Florida Special Warranty Deed Form

The special warranty deed is used to transfer property rights for movable and immovable estate. Florida inhabitants use this deed when transferring rights to both individuals and legal entities. Here you will find our full article about deed forms.

Florida Warranty Deed Laws and Requirements

As per the title of the document, the person who gives the property away guarantees the purity of the object title. That is, the seller officially and legally assures that they have not done anything with the property that can spoil its status, the object is not pledged or under arrest, and is not tied to an unpaid mortgage.

At the same time, the protection of title does not concern anyone other than the current owner. This means that he property might have been implicated in illegal transactions in the past and was transferred to the current owner with damage in the title. In short, a special warranty deed should be used when the recipient does not doubt the history of the object and the track of its ownership.


The special warranty deed forms are governed by the Florida Statuses, Title XL, Chapter 689. The section covers the transfer of the real estate to new ownership and dwells on some cases of using this type of deed in detail. To find out the legal justification, you can read § 689.02. The subsection prescribes the warranty deed and highlights its major points.

Signing Requirements

The legal execution of a special warranty deed in Florida must be certified by the signatures of the seller, the buyer, and a notary public in the presence of two witnesses. Sometimes the seller and the buyer can do with one witness with the notary acting as the second witness. All persons must sign the deed in the presence of a notary public for it to be valid.

After notarization, the document is recorded with the Clerk of the Circuit Court. This is the only office that accepts a special warranty deed for further registration in the state administrative structure. Read on to find out instances where the deed is used.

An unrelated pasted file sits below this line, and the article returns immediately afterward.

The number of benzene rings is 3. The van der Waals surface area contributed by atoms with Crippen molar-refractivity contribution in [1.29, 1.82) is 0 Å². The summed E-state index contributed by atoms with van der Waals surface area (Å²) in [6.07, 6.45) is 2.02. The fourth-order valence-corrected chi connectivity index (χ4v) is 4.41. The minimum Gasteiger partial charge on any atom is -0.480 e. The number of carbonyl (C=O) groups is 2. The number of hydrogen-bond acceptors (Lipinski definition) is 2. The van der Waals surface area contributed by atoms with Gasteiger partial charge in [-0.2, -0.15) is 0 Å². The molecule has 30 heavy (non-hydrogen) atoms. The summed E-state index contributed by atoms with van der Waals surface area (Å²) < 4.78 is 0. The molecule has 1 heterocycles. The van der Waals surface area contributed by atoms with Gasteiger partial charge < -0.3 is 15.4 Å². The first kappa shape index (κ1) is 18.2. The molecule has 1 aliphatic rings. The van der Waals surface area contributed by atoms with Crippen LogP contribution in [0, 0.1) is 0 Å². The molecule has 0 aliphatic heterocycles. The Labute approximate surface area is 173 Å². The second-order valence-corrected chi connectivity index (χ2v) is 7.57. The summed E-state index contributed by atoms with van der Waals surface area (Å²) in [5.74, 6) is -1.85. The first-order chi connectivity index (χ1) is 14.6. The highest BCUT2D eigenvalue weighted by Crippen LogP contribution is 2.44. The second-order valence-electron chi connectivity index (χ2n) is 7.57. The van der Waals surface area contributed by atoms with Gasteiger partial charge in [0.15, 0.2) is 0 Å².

Filing Requirements

Here are the most common cases for a special warranty deed to be relevant:

  • Transfer of property rights to trust (for example, to a living trust).
  • Transfer of an object to a business owned.
  • Sale of commercial real estate.
  • Transfer to a new owner who is not concerned about the property’s title (for example, if the new owner purchases title insurance of the property).
  • The unwillingness of the current owner to have the property with any encumbrance.

Format Requirements

Florida’s special warranty deed should be primarily distinguished from similar forms, such as General Warranty Deed and Quitclaim Deed. The general warranty deed guarantees the legal purity of the object title throughout the entire track of ownership. In contrast, the special warranty deed applies only to the current owner. Unlike both forms, the quitclaim deed does not guarantee the title at all, which makes it appropriate only in the context of family ties or close acquaintances.


When submitting an application to the Clerk, remember to pay the tax fee. The amount of the fee is based on the total cost of the transferred object.

How to Fill Out and File a Quitclaim Deed in South Carolina

Here is a short and straightforward guide on filling out the paper:

Identify the Claimer

Write the name of the person preparing the deed.

Identify the Grantee

Write the name of the person waiting for a response (usually, it is the grantee or their lawyer).

Specify the Parcel ID

Write down the parcel identification number in the designated line.

Enter the Transfer Date

Specify the date of transfer.

Note the Addresses

Write the name and address of the seller and the buyer.

Name the County

Specify the county where the property is located.

Describe the Object

Fill in the field for the legal description of the object.

Provide the Required Signatures

In the presence of a notary and two witnesses, sign the document and have the grantee sign it.

Provide Additional Documents

Apply the document and the accompanying papers—such as an extended description of the property—to the Clerk.

Published: Apr 3, 2022